[wikichart align="right" ticker="NYSE:GM" showannotations="true" livequote="true" startdate="02-09-2011" enddate="02-03-2012" width="300" height="245"]Regular readers will recall that we had noted that our environmentalist friends thought that the Chevrolet Volt would be an absolutely great car . . . for their neighbors; for themselves, not so much. From The New York Times:
G.M. Again Pauses Production of Chevy Volt
By Nick Bunkley
Published: March 2, 2012
DETROIT — General Motors said on Friday that it planned to halt production of the Chevrolet Volt for five weeks beginning later this month because dealers had more than they needed.
The suspension, which will result in temporary layoffs for 1,300 workers at the Detroit plant that builds the Volt, is another troubling sign for the plug-in hybrid, whose sales fell short of G.M.’s targets in 2011. G.M. officials had already backed away from projections that they could sell 45,000 Volts in the United States this year, instead saying that production would match demand.
Production is scheduled to stop March 16 and resume April 23, a G.M. spokesman, Chris Lee, said. It will be the third time that Volt production has been stopped for at least a month since the car first went on sale in December 2010. G.M. tripled the plant’s production capacity during downtime last summer, and the plant was down for all of January in preparation for building a lower-emission version that is eligible for car pool lanes in California.
Much more at the link. But perhaps someone can explain to me how a plug-in electric car, with a small gasoline engine which will recharge the batteries if they start to get too low, can have emissions which are too high to qualify for car pool lanes in California?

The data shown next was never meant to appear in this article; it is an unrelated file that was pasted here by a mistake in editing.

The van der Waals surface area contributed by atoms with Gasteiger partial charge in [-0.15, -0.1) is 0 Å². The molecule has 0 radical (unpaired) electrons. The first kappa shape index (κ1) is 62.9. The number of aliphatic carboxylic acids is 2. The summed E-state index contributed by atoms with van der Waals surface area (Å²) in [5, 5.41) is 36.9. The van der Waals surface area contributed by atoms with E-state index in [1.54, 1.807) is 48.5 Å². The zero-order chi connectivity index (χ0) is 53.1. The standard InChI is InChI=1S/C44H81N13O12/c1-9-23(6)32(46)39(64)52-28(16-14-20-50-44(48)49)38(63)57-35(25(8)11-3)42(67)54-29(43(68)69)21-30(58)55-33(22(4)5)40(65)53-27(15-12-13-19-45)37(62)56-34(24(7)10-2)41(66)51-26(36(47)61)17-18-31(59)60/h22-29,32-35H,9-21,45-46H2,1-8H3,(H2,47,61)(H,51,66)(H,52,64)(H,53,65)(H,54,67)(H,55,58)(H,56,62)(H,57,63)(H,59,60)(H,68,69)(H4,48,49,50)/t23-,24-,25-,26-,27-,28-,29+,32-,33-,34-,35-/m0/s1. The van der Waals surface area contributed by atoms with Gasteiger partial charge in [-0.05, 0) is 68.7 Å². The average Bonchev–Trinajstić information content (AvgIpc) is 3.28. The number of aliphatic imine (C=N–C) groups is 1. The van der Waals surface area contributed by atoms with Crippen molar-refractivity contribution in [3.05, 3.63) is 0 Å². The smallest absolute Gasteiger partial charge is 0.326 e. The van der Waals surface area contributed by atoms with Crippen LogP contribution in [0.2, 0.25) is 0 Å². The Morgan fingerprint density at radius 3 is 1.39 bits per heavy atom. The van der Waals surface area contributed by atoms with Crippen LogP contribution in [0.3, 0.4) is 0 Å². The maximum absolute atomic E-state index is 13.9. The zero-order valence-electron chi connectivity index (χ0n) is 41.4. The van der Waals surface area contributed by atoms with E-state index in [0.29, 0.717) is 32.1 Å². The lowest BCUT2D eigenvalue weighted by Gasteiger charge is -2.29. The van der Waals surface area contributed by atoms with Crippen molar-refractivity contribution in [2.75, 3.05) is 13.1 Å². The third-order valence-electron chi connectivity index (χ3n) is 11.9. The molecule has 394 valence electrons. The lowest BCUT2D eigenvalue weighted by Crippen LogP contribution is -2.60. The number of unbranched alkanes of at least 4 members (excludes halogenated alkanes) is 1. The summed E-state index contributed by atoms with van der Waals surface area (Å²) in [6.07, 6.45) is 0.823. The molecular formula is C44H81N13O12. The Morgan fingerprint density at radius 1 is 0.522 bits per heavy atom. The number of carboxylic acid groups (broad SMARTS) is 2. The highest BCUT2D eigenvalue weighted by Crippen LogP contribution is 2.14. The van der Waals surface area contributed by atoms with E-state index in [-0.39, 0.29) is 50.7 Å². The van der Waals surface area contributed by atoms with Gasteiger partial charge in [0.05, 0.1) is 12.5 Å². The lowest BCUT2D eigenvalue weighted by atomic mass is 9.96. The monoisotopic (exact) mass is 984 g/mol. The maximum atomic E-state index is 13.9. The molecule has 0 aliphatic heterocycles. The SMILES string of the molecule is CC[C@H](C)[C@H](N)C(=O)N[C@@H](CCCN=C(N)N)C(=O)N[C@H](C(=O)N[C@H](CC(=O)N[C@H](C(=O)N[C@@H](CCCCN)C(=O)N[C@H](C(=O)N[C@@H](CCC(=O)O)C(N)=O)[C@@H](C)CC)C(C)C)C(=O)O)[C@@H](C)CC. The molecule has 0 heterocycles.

Government General Motors sold 1,023 Volts in February, up from 603 the previous month; for all of 2011, 7,671 Volts were sold, out of an anticipated sales target of 10,000 units. With a current inventory of roughly 3,600 Volts, GM has a four month supply of Volts, based on current year sales numbers.1
General Motors invested a billion dollars developing the Volt. It’s basic sticker price is $41,000, and the federal government gives you a $7,500 tax credit if you buy a Volt. Even with the government subsidy, that’s $33,500,2 significantly more than your editor paid for his 2010 Ford F-150, with four wheel drive, which can go anywhere and do anything one could (reasonably) wish to do with a vehicle, for a car which has to be garage kept3, and which has only limited utility, pretty much of a second-car-only type of vehicle.
Of course, Barack Obama has already said that Americans like to drive their big SUVs and leave the lights on, and that their behavior will have to be modified, so perhaps he will try to find some way to just require us to buy these cars that we clearly do not want, at least do not want for ourselves.
- 1,626 Volts sold thus far in 2012. 3,600 ÷ 1,626 = 2.21. Since the total sales were over two months, that means 4.42 months’ supply of Volts. 1,626 × 6 = 9,756, which would be the current annual sales rate for 2012, if the monthly sales rate remains unchanged. That’s pretty pitiful, but it would be an improvement on 2011. ↩
- Buyers are required to pay the purchase price for the car; the $7,500 tax credit comes only when they actually file their taxes. For most buyers, this would mean financing $7,500 more. ↩
- For the electric charging station: it requires a special electric receptacle, and the special charging cord is only 20 feet long ↩